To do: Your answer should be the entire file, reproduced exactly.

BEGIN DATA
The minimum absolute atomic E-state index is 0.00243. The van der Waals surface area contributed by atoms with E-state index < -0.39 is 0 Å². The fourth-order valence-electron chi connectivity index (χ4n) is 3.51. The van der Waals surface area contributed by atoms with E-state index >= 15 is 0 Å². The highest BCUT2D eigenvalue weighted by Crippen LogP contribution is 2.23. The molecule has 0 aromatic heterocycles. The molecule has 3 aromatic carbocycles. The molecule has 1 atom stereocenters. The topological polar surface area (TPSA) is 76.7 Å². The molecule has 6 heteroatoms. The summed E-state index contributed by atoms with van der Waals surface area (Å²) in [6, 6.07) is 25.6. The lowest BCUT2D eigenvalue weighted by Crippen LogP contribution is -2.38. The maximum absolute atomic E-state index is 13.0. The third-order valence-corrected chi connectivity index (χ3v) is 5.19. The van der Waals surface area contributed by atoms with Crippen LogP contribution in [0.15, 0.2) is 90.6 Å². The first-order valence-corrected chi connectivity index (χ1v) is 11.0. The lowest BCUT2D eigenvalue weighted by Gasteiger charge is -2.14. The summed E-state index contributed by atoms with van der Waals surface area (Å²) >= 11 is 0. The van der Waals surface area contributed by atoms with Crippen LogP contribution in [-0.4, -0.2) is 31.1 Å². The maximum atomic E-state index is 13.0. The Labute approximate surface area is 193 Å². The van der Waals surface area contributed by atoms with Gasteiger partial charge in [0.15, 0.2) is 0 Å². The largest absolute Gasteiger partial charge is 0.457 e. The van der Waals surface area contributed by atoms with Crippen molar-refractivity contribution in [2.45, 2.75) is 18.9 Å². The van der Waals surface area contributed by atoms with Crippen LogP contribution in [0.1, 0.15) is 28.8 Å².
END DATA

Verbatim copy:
The minimum absolute atomic E-state index is 0.00243. The van der Waals surface area contributed by atoms with E-state index < -0.39 is 0 Å². The fourth-order valence-electron chi connectivity index (χ4n) is 3.51. The van der Waals surface area contributed by atoms with E-state index >= 15 is 0 Å². The highest BCUT2D eigenvalue weighted by Crippen LogP contribution is 2.23. The molecule has 0 aromatic heterocycles. The molecule has 3 aromatic carbocycles. The molecule has 1 atom stereocenters. The topological polar surface area (TPSA) is 76.7 Å². The molecule has 6 heteroatoms. The summed E-state index contributed by atoms with van der Waals surface area (Å²) in [6, 6.07) is 25.6. The lowest BCUT2D eigenvalue weighted by Crippen LogP contribution is -2.38. The maximum absolute atomic E-state index is 13.0. The third-order valence-corrected chi connectivity index (χ3v) is 5.19. The van der Waals surface area contributed by atoms with Crippen LogP contribution in [0.15, 0.2) is 90.6 Å². The first-order valence-corrected chi connectivity index (χ1v) is 11.0. The lowest BCUT2D eigenvalue weighted by Gasteiger charge is -2.14. The summed E-state index contributed by atoms with van der Waals surface area (Å²) >= 11 is 0. The van der Waals surface area contributed by atoms with Crippen LogP contribution in [-0.4, -0.2) is 31.1 Å². The maximum atomic E-state index is 13.0. The Labute approximate surface area is 193 Å². The van der Waals surface area contributed by atoms with Gasteiger partial charge in [0.15, 0.2) is 0 Å². The largest absolute Gasteiger partial charge is 0.457 e. The van der Waals surface area contributed by atoms with Crippen molar-refractivity contribution in [2.45, 2.75) is 18.9 Å². The van der Waals surface area contributed by atoms with Crippen LogP contribution in [0.1, 0.15) is 28.8 Å².